This is the third idea, then, from Raymond. To add to the vindication of internet enabled, decentralized efforts, and the fact that software must be free and open. Programmers are citizens of a gift economy where, what Raymond calls egoboo, that is the respect one gains for giving valuable gifts to the community, is the motivator; and credibility for fairly aportioning that accrued respect is the key virtue.
- The Cathedral and The Bazaar : http://www.catb.org/~esr/writings/cathedral-bazaar/cathedral-bazaar/
- Homesteading on the Noosphere : http://www.catb.org/~esr/writings/cathedral-bazaar/homesteading/
2) Demographics of contributions doesn't fit Raymond's Model
A recent paper by David Lancashire criticises Raymond's analysis and the many others which have flowed from it. He suspects it of being part of a romantic hacker mythology which aligns engineering feats with a kind of humanism. This leads to these cultural explanations being too readily accepted, and traditional economic alternatives being unduly ignored.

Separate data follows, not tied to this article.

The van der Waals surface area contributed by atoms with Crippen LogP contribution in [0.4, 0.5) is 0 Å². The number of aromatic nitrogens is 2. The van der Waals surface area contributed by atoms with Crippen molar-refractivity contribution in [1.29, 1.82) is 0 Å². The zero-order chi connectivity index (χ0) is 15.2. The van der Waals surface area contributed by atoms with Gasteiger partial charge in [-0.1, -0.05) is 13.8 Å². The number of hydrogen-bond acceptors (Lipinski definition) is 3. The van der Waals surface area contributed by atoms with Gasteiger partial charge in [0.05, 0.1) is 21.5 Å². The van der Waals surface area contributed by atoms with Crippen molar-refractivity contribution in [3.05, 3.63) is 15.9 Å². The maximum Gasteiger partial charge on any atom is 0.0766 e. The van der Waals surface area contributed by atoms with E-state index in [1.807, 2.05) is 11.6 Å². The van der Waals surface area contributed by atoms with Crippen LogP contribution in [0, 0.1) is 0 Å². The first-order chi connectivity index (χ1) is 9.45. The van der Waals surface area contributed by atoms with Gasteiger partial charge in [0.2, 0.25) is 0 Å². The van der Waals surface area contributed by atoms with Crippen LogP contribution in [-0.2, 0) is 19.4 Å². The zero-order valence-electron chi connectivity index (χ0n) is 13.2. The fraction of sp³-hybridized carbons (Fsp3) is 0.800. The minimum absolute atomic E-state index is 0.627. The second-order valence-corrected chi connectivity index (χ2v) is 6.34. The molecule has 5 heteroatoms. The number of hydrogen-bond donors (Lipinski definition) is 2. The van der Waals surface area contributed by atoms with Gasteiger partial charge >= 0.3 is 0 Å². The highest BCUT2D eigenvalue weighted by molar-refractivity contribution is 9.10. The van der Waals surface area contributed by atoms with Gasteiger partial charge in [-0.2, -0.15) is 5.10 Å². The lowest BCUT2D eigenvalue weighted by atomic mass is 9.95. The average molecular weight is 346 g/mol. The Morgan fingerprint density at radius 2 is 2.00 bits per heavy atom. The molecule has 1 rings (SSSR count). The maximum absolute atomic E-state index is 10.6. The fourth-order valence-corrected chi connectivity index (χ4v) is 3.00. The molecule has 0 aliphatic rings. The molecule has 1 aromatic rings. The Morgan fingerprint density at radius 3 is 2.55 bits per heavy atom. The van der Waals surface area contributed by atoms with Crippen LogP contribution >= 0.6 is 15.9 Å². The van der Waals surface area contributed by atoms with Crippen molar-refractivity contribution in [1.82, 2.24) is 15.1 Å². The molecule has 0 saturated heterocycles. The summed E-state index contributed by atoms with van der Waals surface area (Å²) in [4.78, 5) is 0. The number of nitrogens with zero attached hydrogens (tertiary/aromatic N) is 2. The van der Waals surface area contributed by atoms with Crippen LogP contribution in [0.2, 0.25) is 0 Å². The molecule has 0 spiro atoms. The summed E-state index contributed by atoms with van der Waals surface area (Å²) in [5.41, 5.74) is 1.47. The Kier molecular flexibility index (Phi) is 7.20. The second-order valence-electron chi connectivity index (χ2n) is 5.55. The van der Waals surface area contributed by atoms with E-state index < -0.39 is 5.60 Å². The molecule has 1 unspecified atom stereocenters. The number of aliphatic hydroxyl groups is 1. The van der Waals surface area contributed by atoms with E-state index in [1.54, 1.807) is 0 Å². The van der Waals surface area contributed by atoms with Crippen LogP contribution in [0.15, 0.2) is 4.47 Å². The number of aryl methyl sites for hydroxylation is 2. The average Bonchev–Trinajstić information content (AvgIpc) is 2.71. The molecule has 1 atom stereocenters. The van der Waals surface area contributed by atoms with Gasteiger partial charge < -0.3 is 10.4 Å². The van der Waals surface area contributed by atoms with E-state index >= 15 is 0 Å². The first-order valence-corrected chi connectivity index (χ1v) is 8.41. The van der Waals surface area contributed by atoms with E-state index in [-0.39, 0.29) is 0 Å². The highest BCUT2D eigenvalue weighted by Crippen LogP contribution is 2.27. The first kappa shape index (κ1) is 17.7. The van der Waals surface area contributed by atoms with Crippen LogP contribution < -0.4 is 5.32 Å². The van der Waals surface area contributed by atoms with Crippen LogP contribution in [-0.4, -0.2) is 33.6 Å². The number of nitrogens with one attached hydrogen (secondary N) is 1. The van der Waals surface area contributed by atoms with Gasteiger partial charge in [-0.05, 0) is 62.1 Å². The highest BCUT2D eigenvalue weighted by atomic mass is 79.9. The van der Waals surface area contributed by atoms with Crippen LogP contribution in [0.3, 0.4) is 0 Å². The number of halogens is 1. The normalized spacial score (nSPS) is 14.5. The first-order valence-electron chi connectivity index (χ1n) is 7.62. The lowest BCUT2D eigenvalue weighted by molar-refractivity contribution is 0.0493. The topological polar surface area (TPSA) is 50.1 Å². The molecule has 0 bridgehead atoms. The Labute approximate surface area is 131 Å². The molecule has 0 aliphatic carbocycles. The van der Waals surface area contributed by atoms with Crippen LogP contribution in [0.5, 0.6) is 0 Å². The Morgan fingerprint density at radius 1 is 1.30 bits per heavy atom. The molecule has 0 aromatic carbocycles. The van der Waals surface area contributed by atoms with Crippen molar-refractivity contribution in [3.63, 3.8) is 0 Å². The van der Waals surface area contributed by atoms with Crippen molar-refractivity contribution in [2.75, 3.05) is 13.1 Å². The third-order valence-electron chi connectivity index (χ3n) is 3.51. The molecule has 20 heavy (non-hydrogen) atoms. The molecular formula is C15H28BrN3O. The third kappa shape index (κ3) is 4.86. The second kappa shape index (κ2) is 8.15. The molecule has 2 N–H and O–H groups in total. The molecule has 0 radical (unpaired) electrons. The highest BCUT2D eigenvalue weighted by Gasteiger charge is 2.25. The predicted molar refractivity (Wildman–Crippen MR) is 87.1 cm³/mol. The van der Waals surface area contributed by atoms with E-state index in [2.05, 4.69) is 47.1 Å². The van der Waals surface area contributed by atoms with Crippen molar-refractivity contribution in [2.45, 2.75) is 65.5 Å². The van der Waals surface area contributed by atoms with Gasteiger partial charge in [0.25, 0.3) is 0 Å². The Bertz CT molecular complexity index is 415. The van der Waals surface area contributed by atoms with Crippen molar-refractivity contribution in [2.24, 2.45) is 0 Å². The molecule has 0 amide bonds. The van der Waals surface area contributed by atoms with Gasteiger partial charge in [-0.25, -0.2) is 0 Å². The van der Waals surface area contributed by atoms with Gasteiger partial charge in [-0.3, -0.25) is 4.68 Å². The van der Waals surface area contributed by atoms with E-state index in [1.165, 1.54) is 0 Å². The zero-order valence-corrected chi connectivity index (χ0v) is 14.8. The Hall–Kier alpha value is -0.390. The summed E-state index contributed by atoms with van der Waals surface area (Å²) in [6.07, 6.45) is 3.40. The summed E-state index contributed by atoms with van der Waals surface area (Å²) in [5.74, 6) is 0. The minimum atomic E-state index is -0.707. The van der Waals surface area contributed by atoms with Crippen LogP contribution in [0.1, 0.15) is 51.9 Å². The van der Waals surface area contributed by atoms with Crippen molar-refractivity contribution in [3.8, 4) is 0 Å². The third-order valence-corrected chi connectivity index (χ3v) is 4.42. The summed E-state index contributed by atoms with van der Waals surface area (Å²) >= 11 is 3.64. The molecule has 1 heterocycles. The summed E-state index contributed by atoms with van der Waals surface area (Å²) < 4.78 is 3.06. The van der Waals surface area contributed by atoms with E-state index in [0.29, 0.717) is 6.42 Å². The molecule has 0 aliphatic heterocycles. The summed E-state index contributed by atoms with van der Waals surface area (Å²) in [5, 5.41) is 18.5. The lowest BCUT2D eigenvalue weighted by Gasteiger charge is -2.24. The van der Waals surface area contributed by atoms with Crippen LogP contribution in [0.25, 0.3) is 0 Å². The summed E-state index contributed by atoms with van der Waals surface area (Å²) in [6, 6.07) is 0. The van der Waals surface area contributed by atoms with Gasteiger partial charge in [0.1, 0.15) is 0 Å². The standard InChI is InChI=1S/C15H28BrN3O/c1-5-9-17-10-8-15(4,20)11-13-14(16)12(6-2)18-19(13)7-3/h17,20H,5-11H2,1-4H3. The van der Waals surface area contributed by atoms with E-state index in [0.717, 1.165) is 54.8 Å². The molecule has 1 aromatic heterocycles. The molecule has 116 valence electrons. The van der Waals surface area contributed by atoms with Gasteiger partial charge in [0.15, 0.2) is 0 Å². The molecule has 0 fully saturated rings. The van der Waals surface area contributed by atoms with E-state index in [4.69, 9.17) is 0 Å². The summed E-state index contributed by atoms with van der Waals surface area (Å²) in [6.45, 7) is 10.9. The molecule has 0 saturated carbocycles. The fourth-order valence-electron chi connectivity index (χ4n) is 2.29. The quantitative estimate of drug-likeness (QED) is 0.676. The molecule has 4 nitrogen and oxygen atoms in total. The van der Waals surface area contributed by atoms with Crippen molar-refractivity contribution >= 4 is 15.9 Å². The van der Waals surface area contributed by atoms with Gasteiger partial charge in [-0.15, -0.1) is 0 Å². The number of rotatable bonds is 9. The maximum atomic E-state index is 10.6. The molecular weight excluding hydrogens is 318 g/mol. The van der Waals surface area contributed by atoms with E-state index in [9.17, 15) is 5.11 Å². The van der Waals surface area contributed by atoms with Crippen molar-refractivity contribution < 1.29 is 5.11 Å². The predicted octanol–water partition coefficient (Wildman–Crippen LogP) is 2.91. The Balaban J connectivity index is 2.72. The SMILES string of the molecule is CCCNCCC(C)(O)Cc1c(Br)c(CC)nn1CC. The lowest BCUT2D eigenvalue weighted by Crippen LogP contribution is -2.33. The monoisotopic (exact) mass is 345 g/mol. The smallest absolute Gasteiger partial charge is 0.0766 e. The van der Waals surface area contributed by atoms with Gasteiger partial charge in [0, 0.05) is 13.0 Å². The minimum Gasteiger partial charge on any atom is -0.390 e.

In order to try to untangle whether it is the cultural factors, suggested by Raymond and championed in many places in this wiki, that influence the developmemt of open source; or whether traditional economic factors are more significant; Lancashire tries to identify test cases where economic factors could be a consideration; rejecting, for example, simple, short scripts which could not be commercialized anyway. He identifies two projects : Linux and Gnome as suitable.
He then analyses the contributions made by various countries around the world by dividing number of contributers by some notion of the number of potential contributers (estimated as number connected to the internet). He finds that certain European countries are contributing far more to these projects than the US. This he takes as a falsification of a claim that open source hacking is something which is directly related to a degree of surplus wealth.